All the while there is this growing almost anti intellectualism and vilification of anyone who is actualy a net contributer to the state as some sort of individual or group to despise and publicly vilify.
It’s time to look over seas to states and populations with a bit more sense longer memories and ditch the gombeen feckisim of this failed state.
I think that judgement may be a bit premature. There are a lot of factors at play here and I’ll be the devil’s advocate:
All political parties want to be re-elected and this will be in the forefront of their minds when making policy decisions. It’s the nature of the beast and FF, SF whoever will act the same way when in government.
In this case there’s no overall majority so the Labour coalition partners have to be allowed some say in what policies are implemented. So to say that FG have bottled it by not immediately slashing expenditure does not account for the fact that Labour would not have stayed in government if that had happened.
The state of play when the coalition were elected was thoroughly horrible (all parties claim this when they take power, but in this case I think we can safely say that it’s true) - Troika bailout agreed, insane bank guarantee signed and sealed, croke park agreement in place, very low hanging fruit picked (capital expenditure, usc introduced National Pension Reserve raided). It’s only been a year and a half since the election so to expect everything to be hunky dory is maybe a bit unreasonable.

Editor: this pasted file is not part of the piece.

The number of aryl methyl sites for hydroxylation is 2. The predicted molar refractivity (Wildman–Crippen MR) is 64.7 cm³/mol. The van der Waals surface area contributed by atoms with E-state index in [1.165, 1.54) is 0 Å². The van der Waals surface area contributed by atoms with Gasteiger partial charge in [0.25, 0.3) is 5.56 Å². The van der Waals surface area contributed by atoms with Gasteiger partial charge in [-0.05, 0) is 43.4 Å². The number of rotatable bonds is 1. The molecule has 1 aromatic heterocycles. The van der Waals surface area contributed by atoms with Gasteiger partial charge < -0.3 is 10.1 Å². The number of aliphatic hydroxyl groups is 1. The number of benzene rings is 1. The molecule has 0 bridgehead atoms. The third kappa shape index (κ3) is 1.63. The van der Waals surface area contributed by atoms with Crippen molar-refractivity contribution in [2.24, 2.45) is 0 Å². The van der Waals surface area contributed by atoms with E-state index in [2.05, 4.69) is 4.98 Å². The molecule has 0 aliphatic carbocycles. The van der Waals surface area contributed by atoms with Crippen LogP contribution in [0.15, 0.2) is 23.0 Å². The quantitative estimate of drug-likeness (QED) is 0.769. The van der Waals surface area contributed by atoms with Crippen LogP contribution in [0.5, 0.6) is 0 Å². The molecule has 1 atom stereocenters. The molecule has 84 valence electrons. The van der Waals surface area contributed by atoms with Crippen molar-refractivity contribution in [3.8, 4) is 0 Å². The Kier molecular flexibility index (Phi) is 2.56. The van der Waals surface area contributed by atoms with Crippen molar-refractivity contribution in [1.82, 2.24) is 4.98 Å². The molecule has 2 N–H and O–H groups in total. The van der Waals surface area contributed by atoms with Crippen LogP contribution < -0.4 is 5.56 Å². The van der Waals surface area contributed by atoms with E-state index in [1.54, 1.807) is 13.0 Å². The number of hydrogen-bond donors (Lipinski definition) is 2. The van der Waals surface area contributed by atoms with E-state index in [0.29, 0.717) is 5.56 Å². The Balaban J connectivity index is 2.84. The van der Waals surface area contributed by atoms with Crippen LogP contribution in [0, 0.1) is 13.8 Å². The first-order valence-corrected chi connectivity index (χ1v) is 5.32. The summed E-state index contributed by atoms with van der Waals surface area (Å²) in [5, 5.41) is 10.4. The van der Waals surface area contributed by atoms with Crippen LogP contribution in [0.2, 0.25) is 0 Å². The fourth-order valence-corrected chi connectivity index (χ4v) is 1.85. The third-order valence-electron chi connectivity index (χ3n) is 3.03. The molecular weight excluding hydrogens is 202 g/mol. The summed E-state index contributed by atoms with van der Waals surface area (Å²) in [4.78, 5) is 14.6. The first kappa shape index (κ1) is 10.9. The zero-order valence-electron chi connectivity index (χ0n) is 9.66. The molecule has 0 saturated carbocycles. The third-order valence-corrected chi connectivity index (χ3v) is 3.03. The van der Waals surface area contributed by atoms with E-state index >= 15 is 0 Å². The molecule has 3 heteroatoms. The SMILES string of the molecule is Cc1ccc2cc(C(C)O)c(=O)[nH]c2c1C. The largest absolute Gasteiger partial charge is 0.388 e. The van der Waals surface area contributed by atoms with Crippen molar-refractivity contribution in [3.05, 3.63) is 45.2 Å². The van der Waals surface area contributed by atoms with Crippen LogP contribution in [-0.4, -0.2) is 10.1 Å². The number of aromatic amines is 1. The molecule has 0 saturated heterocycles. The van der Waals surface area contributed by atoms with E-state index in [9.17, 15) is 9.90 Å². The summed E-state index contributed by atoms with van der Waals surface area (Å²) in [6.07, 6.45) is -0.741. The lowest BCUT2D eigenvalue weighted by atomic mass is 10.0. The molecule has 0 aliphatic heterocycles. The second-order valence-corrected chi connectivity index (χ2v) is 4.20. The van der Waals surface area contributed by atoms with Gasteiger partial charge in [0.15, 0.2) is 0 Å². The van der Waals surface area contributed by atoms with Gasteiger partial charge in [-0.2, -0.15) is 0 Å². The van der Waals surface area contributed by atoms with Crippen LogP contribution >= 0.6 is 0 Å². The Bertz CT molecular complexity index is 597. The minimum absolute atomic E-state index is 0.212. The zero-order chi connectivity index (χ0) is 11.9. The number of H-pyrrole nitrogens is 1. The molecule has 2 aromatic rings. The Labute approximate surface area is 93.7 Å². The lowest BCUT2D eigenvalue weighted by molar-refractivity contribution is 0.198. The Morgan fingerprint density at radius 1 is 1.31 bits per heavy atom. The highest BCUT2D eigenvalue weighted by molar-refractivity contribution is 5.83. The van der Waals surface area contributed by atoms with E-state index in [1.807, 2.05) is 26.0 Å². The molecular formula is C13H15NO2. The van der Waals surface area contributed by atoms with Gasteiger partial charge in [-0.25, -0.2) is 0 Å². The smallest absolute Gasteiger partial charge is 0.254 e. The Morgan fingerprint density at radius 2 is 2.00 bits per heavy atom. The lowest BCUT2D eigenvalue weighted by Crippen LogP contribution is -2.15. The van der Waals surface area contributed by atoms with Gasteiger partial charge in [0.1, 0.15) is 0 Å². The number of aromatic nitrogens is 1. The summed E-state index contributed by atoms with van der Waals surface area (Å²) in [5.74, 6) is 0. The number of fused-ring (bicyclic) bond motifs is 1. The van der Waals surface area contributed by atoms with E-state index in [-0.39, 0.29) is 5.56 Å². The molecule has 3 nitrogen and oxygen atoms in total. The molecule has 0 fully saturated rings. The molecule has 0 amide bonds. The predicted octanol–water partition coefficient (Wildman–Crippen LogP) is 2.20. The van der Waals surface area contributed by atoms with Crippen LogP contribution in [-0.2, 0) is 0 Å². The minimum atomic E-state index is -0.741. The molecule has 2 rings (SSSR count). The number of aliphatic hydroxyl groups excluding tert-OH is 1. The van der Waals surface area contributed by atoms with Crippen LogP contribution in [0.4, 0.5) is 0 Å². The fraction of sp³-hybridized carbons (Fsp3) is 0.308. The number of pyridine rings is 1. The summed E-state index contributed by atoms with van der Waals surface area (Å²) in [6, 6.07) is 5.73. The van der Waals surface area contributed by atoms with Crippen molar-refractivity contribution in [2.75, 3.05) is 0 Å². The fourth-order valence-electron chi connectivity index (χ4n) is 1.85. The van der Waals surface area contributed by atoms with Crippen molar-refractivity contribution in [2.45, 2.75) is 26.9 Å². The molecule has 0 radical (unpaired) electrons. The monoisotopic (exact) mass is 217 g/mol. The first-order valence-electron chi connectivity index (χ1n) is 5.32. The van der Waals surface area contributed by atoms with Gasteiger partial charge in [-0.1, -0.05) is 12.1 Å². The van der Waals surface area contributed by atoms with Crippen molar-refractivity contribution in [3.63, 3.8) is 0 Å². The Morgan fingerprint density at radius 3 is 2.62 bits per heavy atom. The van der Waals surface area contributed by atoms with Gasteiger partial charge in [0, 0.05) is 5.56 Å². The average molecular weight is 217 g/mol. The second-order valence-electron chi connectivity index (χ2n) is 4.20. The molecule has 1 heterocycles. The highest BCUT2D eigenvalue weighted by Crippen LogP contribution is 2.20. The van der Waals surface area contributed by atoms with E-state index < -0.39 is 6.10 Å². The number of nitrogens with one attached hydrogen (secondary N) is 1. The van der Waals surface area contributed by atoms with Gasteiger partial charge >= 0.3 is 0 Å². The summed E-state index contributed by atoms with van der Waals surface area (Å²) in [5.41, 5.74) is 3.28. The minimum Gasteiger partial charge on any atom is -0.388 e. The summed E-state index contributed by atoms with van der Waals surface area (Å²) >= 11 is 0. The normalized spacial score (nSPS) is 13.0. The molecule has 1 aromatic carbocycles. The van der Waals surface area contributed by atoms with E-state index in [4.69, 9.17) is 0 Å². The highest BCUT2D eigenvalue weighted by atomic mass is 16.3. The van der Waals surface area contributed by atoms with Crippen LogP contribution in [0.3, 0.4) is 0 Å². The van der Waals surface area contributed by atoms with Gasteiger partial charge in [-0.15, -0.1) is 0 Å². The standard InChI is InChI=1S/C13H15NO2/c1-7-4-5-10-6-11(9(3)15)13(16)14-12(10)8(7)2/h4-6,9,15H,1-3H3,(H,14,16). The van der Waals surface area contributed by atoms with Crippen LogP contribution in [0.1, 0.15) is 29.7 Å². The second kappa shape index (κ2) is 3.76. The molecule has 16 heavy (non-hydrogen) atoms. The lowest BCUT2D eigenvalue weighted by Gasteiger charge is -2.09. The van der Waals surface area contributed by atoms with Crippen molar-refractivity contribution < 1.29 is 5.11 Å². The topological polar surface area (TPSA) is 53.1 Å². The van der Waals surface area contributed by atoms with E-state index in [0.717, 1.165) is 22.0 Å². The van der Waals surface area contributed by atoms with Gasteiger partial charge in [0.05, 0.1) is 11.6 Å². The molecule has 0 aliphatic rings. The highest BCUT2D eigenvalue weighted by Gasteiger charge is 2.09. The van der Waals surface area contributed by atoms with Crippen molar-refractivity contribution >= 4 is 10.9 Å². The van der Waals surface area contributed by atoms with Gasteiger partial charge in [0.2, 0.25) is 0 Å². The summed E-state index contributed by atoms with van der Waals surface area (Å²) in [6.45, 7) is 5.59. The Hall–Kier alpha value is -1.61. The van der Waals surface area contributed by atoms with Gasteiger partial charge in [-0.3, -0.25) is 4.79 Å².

Economic conditions worldwide have not helped out any - although our exports have grown, they haven’t grown enough to counter the slump in the domestic economy, so overall growth remains low(negative?). There’s little the government can do to influence the wider world.
Whereas in early 2011 we were firmly in the PIIGS camp and there was a lot of talk of imminent default, I think the government has been successful in at least giving the impression that we’re less of a risk to do business with than Greece, Spain and maybe Portugal.
Social cohesion - there was a post on here recently by roc I think - which pointed out that the government has done well so far, despite VAT increases, pension levy and various cuts, to keep everyone at work (those who have a job anyway) and the streets clear of angry strikers.
Reform - admittedly the Troika have an influence, but I think we’re beginning to see some movement - Property Register, Insolvency legislation, local government reforms. It’s too easy to say that it was all the Troika’s doing and it’s a bit pathetic to hear FF claim that they were planning to do stuff when they had 12 years to sort it out.
I’m sure there are many counter arguments (James Reilly’s pork barrelling(in fact James Reilly full stop), unemployment still high, lack of movement on bizarro PS allowances, household charge fisaco), but I don’t think it’s fair to say that it’s all been bad.